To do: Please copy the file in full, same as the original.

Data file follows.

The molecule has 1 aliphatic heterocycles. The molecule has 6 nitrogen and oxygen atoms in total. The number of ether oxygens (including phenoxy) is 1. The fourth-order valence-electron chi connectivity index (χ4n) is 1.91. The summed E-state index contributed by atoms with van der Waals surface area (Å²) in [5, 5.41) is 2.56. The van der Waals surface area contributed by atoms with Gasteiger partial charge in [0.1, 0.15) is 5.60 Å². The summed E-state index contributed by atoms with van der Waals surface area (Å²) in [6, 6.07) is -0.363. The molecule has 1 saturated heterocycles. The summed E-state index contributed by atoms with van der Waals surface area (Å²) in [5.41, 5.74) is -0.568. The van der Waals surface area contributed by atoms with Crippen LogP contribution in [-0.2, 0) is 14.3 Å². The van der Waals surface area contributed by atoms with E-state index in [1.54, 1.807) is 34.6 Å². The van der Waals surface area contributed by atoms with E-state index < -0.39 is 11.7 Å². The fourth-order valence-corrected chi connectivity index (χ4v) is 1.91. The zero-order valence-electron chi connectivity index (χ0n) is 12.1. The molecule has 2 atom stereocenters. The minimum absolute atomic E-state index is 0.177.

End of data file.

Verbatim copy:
The molecule has 1 aliphatic heterocycles. The molecule has 6 nitrogen and oxygen atoms in total. The number of ether oxygens (including phenoxy) is 1. The fourth-order valence-electron chi connectivity index (χ4n) is 1.91. The summed E-state index contributed by atoms with van der Waals surface area (Å²) in [5, 5.41) is 2.56. The van der Waals surface area contributed by atoms with Gasteiger partial charge in [0.1, 0.15) is 5.60 Å². The summed E-state index contributed by atoms with van der Waals surface area (Å²) in [6, 6.07) is -0.363. The molecule has 1 saturated heterocycles. The summed E-state index contributed by atoms with van der Waals surface area (Å²) in [5.41, 5.74) is -0.568. The van der Waals surface area contributed by atoms with Crippen LogP contribution in [-0.2, 0) is 14.3 Å². The van der Waals surface area contributed by atoms with E-state index in [1.54, 1.807) is 34.6 Å². The van der Waals surface area contributed by atoms with E-state index < -0.39 is 11.7 Å². The fourth-order valence-corrected chi connectivity index (χ4v) is 1.91. The zero-order valence-electron chi connectivity index (χ0n) is 12.1. The molecule has 2 atom stereocenters. The minimum absolute atomic E-state index is 0.177.